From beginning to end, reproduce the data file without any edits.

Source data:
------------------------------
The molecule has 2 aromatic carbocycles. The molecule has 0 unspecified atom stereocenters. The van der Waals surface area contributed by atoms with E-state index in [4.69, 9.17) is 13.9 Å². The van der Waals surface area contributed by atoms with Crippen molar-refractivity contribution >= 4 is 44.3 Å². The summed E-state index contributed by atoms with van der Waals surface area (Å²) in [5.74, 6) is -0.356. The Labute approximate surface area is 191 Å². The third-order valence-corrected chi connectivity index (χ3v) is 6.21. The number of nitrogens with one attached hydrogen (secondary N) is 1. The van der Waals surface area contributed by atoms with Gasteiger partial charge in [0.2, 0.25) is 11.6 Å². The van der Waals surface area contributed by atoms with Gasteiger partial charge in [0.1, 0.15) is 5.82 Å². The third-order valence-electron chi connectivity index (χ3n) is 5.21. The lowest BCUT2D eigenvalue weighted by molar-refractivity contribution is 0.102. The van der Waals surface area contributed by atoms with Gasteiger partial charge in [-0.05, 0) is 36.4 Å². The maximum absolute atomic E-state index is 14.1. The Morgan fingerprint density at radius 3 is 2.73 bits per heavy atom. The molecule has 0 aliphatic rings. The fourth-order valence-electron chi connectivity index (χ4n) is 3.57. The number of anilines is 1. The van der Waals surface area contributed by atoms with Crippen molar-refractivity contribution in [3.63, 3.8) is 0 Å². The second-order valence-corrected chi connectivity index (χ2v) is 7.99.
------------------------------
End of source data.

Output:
The molecule has 2 aromatic carbocycles. The molecule has 0 unspecified atom stereocenters. The van der Waals surface area contributed by atoms with E-state index in [4.69, 9.17) is 13.9 Å². The van der Waals surface area contributed by atoms with Crippen molar-refractivity contribution >= 4 is 44.3 Å². The summed E-state index contributed by atoms with van der Waals surface area (Å²) in [5.74, 6) is -0.356. The Labute approximate surface area is 191 Å². The third-order valence-corrected chi connectivity index (χ3v) is 6.21. The number of nitrogens with one attached hydrogen (secondary N) is 1. The van der Waals surface area contributed by atoms with Gasteiger partial charge in [0.2, 0.25) is 11.6 Å². The van der Waals surface area contributed by atoms with Gasteiger partial charge in [0.1, 0.15) is 5.82 Å². The third-order valence-electron chi connectivity index (χ3n) is 5.21. The lowest BCUT2D eigenvalue weighted by molar-refractivity contribution is 0.102. The van der Waals surface area contributed by atoms with Gasteiger partial charge in [-0.05, 0) is 36.4 Å². The maximum absolute atomic E-state index is 14.1. The Morgan fingerprint density at radius 3 is 2.73 bits per heavy atom. The molecule has 0 aliphatic rings. The fourth-order valence-electron chi connectivity index (χ4n) is 3.57. The number of anilines is 1. The van der Waals surface area contributed by atoms with Crippen molar-refractivity contribution in [3.63, 3.8) is 0 Å². The second-order valence-corrected chi connectivity index (χ2v) is 7.99.